Assessment of fitness and vector competence of a New Caledonia wMel Aedes aegypti strain before field-release.

Nicolas Pocquet, Olivia O’Connor, Heather A. Flores, Jordan Tutagata, Morgane Pol, David J. Hooker, Catherine Inizan, Sylvie Russet, Johanna M. Duyvestyn, Etiene C. Pacidônio, Dominique Girault, Daniela Da Silva Gonçalves, Marine Minier, Frédéric Touzain, Elodie Chalus, Kevin Lucien, Florie Cheilan, Tristan Derycke, Sylvie Laumond, Cameron P. SimmonsMyrielle Dupont-Rouzeyrol, Nadège Rossi

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    Background Biological control programs involving Wolbachia-infected Aedes aegypti are currently deployed in different epidemiological settings. New Caledonia (NC) is an ideal location for the implementation and evaluation of such a strategy as the only proven vector for dengue virus (DENV) is Ae. aegypti and dengue outbreaks frequency and severity are increasing. We report the generation of a NC Wolbachia-infected Ae. aegypti strain and the results of experiments to assess the vector competence and fitness of this strain for future implementation as a disease control strategy in Noumea, NC. Methods/principal findings The NC Wolbachia strain (NC-wMel) was obtained by backcrossing Australian AUS-wMel females with New Caledonian Wild-Type (NC-WT) males. Blocking of DENV, chikungunya (CHIKV), and Zika (ZIKV) viruses were evaluated via mosquito oral feeding experiments and intrathoracic DENV challenge. Significant reduction in infection rates were observed for NC-wMel Ae. aegypti compared to WT Ae. aegypti. No transmission was observed for NC-wMel Ae. aegypti. Maternal transmission, cytoplasmic incompatibility, fertility, fecundity, wing length, and insecticide resistance were also assessed in laboratory experiments. Ae. aegypti NC-wMel showed complete cytoplasmic incompatibility and a strong maternal transmission. Ae. aegypti NC-wMel fitness seemed to be reduced compared to NC-WT Ae. aegypti and AUS-wMel Ae. aegypti regarding fertility and fecundity. However further experiments are required to assess it accurately. Conclusions/significance Our results demonstrated that the NC-wMel Ae. aegypti strain is a strong inhibitor of DENV, CHIKV, and ZIKV infection and prevents transmission of infectious viral particles in mosquito saliva. Furthermore, our NC-wMel Ae. aegypti strain induces reproductive cytoplasmic incompatibility with minimal apparent fitness costs and high maternal transmission, supporting field-releases in Noumea, NC.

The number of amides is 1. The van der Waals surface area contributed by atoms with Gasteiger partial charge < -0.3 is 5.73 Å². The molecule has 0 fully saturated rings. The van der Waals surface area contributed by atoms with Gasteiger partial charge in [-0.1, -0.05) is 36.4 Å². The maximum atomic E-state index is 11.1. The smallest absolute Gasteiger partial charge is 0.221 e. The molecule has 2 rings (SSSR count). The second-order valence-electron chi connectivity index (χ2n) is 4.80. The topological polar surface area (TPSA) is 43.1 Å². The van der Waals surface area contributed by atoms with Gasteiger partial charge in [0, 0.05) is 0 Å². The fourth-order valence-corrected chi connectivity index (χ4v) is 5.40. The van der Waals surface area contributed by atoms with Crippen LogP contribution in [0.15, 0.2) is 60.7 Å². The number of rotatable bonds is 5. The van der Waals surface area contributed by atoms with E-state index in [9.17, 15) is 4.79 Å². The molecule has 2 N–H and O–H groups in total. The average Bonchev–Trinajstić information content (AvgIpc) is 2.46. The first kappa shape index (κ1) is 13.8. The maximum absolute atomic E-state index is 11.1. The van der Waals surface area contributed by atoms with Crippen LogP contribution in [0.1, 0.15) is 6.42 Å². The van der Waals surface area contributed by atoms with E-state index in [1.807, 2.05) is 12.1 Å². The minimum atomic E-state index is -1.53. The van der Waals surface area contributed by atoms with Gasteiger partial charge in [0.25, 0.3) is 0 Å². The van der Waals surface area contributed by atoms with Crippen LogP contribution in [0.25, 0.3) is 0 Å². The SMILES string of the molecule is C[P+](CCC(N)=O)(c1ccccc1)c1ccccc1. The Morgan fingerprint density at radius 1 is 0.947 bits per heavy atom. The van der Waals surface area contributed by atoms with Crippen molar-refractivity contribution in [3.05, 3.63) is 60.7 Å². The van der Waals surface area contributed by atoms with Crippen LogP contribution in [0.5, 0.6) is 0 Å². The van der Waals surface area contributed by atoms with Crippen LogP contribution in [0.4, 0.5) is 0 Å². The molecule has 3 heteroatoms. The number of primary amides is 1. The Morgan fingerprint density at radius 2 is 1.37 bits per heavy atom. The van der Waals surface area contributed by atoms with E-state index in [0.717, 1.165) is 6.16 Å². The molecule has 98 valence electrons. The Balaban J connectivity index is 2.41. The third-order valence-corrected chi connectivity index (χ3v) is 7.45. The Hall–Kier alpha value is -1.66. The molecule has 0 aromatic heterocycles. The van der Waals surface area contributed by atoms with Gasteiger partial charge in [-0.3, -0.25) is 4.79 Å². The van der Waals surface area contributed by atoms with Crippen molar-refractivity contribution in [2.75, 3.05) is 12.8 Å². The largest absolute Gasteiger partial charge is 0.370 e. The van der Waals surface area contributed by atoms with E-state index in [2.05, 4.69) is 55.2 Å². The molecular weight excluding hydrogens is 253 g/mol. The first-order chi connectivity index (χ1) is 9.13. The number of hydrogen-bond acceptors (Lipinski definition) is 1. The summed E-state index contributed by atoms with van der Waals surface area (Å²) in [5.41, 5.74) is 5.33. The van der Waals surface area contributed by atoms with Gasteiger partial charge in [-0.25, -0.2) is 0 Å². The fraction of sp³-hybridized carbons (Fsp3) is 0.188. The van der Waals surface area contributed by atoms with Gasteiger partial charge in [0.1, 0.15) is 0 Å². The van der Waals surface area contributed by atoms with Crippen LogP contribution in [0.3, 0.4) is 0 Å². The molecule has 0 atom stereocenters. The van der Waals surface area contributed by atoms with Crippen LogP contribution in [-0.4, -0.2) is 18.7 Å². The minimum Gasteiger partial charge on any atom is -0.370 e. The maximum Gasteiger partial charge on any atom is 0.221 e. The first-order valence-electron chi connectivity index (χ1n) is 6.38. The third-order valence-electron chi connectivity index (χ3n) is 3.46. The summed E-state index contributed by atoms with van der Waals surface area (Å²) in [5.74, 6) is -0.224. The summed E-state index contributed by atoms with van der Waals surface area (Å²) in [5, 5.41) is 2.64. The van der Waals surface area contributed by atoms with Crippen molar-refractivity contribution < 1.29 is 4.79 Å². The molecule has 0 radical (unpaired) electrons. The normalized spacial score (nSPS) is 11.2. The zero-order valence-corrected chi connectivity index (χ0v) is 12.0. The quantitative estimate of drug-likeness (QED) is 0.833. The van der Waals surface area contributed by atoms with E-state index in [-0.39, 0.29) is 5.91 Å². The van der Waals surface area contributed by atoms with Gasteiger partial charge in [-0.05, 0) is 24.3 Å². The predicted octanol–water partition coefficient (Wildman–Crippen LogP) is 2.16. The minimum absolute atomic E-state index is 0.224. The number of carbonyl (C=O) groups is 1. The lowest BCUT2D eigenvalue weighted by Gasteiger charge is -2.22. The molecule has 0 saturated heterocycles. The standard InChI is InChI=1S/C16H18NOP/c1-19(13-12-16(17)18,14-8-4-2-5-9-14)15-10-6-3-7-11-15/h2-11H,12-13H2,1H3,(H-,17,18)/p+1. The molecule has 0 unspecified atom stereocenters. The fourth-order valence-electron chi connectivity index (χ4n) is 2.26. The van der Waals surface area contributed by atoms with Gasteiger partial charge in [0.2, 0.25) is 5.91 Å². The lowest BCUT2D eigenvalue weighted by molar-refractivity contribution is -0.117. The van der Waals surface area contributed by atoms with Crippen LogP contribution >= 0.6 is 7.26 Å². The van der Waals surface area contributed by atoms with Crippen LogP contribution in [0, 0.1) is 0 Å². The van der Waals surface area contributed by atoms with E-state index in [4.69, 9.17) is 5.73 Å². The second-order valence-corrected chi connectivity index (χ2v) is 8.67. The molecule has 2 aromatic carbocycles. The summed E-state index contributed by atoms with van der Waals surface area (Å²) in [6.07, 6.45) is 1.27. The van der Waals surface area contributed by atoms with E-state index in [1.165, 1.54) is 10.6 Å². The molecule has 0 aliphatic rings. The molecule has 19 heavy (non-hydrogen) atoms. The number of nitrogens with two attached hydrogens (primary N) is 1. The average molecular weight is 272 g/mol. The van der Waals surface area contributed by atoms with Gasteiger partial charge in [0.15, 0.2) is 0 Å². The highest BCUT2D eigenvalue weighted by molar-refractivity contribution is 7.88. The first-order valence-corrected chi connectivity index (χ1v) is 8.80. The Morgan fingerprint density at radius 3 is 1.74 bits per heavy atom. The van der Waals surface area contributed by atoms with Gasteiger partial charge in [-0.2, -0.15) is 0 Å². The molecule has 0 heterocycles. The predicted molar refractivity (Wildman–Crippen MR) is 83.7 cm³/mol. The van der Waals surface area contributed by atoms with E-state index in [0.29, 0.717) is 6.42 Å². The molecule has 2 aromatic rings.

Original languageEnglish
    Article numbere0009752
    Number of pages18
    JournalPLoS Neglected Tropical Diseases
    Issue number9
    Publication statusPublished - Sept 2021

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